Astragalus linifolius, Confluence Native Plant Class, May 17, 2019
(Photo credit Yvette Henson)
Another rare plant that is a close to my heart is alcove or mancos columbine, Aquilegia micrantha.  It grows in cool, moist cracks of the red sandstone of the washes and side canyon walls.  We’ve only seen it in one area but a student in this year’s class who drives that road frequently has seen it along the road, again in cracks in the sandstone.  Our population has delicate looking blooms in pale yellow, some with more red on the spurs than others.  Other populations can be whitish.  The leaves are thick and glossy and sticky to the touch.  I couldn’t find my photos of this plant so I used one from Al Schneider, swcoloradowildflowers.  

A beautiful site we saw this year was a ‘super bloom’ of Heliotrope phacelia, Phacelia crenulata.  It covered a large expanse of hillside along one portion of the River Road.  These photos were taken by a class member, Bill Grimes, on the day of our class, May 17, 2019.   The first photo is a snap shot of the expansive bloom covering the hillside  (its difficult to get the actual effect!) and the second is a close up of a single plant. 

As a side note, for western Colorado native plants, I highly recommend for the beautiful pictures and identification information.  I believe Al is using names from the Flora of North America.  The names of plants in this blog are from the Flora of Colorado by Jennifer Ackerfield.

Monday, May 20, 2019

Oh Look at that, I Stained My Shirt

By Curtis Utley, Jackson County Extension
For our school’s Earth Day celebration this year I was asked to provide a t-shirt for the 4th-8th graders. Being interested in STEAM education I thought to myself “Hmm, instead of giving the students a shirt I will provide the necessary materials to make a shirt”.
Application of blueberry blue with rubber mallet.

For thousands of years mankind has used naturally occurring materials to dye the clothing worn. Some of the materials are earth minerals but many of the dyes used are derived from plants. Not all plant-based dyes are very stable, but stability can be increased by pre-treating the cloth with a mordant. I pre-treated the t-shirts with potassium aluminum sulfate otherwise known as Alum, you know, that stuff you can use to make your canned pickles crisp.

The dyes we used were mainly fruit and vegetable based including blueberries, cranberries, carrots, grape juice concentrate, tomato juice, and coffee.
Application of Cranberry gray.

Even in nature colors are chemical, but everything is chemical right? yellow, orange and red are derived from the plant’s production of carotenoids. As dyes, carotenoids are best mixed with an oil carrier to help fix the color. Purple, blue, and pinks are derived from anthocyanins. As dyes, anthocyanins can be mixed with water to create a liquid.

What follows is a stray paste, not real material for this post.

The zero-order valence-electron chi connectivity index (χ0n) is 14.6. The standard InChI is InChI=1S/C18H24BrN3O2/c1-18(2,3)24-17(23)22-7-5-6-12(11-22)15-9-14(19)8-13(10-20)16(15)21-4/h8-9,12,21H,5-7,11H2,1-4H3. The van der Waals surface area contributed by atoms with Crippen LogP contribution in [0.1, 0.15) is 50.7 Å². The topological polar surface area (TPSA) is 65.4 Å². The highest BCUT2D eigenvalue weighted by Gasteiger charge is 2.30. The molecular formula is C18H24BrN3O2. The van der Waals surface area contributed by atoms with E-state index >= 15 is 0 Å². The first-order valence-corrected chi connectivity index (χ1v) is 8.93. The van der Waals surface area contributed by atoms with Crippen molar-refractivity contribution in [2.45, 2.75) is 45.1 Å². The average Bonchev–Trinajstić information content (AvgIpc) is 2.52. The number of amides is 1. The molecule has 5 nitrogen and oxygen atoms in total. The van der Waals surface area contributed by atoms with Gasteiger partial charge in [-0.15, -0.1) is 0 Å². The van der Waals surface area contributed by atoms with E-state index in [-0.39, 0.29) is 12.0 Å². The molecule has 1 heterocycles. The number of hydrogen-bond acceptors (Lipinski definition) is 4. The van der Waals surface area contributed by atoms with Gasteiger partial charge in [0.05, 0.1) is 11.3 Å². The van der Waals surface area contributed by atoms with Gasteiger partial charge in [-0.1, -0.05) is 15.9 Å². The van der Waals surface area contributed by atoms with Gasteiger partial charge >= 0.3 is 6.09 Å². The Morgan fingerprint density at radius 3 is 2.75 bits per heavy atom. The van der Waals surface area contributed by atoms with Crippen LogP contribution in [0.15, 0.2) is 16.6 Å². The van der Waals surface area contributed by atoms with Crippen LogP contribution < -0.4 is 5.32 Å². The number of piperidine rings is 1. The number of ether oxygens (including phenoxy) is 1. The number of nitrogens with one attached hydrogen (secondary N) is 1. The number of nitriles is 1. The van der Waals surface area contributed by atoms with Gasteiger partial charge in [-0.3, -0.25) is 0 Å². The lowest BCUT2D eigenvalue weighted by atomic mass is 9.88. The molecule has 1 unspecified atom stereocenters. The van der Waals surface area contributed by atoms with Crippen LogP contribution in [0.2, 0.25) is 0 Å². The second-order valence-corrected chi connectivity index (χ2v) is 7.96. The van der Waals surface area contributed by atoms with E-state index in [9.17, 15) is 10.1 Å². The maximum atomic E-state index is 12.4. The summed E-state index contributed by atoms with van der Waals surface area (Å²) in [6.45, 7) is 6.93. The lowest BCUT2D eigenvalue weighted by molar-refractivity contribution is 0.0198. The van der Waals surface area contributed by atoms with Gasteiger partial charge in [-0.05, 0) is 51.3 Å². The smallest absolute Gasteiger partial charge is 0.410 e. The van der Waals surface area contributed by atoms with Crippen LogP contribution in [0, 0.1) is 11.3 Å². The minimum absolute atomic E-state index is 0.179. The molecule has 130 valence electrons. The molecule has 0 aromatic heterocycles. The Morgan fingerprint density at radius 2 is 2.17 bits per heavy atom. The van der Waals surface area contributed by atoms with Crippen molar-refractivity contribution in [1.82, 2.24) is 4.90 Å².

Application of cherry red with rubber mallet. 

The best part of this project from the students’ perspective was the way in which we applied the colors to the t-shirts. Simple and brutish I let the students smash the fruit into the fabric with rubber mallets or paint their shirts with the liquid concentrates.

Isn’t is fun when expressionist art meets nature and science?
Finished product after laundering. 

Wednesday, May 15, 2019

They're Baaaaaaack! Voles.

Posted by Alison O'Connor, Larimer County Extension be honest...the voles may not be back so much as they never really left. We've blogged about voles before. Tony blogged about them in the lawn, and Irene blogged about them too--twice!
Meadow vole. Kinda cute, but crazy destructive.
Voles are small, mouse-like creatures with short, stubby tails. They are sometimes called meadow mice and we have eight (8!) species that live in Colorado. They are most active at night, but you will see them during the day--and like mice, they will run frantically when disturbed. You'll see damage in the lawn with their tunnels and also on landscape plants that they chew.
Vole tracks in the lawn.
The good news is that voles are a boom and bust species. We'll see huge populations one year, and the next season they will crash. Our state veterinarian once told me that some species of voles do their part to help control populations--male voles will become sterile when he has too many siblings. Fascinating.

They do have natural predators, like birds of prey, coyotes, and fox, but there seems to be so many voles and too few predators. Plus, voles love our landscapes where there aren't a lot of predators and it's a cozy, safe place to take residence. And that's where they are a problem. They like to live in tall grassy areas, and also in landscape beds--especially those with mulch and landscape fabric.
Voles love to live under landscape fabric, because it's safe from predators.